A remote access server provides a way for external hosts to gain access to internal resources, so their security is particularly important. In addition to permitting unauthorized access to resources, a compromised server could be used to eavesdrop on remote access communications and manipulate them, as well as to provide a “jumping off” point for attacking other hosts within the organization.
It is particularly important for organizations to ensure that remote access servers are kept fully patched and that they can only be managed from trusted hosts by authorized administrators. Organizations should also carefully consider the network placement of remote access servers; in most cases, a server should be placed at an organization’s network perimeter so that it acts as a single point of entry to the network and enforces the telework security policy before any remote access traffic is permitted into the organization’s internal networks.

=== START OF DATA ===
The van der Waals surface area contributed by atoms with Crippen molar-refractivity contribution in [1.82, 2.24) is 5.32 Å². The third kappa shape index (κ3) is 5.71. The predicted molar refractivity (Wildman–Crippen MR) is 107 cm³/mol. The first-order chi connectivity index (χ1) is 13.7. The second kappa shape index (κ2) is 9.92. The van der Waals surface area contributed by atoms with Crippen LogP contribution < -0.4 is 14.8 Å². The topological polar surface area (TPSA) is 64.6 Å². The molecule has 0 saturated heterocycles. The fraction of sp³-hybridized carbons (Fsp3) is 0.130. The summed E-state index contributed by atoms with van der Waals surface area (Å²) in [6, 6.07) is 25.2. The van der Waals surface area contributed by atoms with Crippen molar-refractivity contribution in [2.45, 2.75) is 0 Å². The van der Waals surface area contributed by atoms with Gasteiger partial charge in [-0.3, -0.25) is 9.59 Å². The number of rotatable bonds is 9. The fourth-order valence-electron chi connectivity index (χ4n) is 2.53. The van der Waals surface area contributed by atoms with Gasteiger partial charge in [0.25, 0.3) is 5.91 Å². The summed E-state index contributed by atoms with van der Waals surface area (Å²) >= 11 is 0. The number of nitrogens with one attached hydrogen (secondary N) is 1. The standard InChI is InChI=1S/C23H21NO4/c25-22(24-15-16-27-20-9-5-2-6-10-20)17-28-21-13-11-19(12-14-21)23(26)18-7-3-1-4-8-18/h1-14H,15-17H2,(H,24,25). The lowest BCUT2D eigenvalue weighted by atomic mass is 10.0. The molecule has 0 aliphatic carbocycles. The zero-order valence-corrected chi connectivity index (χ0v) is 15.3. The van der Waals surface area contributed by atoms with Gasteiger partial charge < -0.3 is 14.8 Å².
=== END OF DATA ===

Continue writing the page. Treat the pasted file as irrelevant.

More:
- NIST Special Publication 800-46, at ES-2.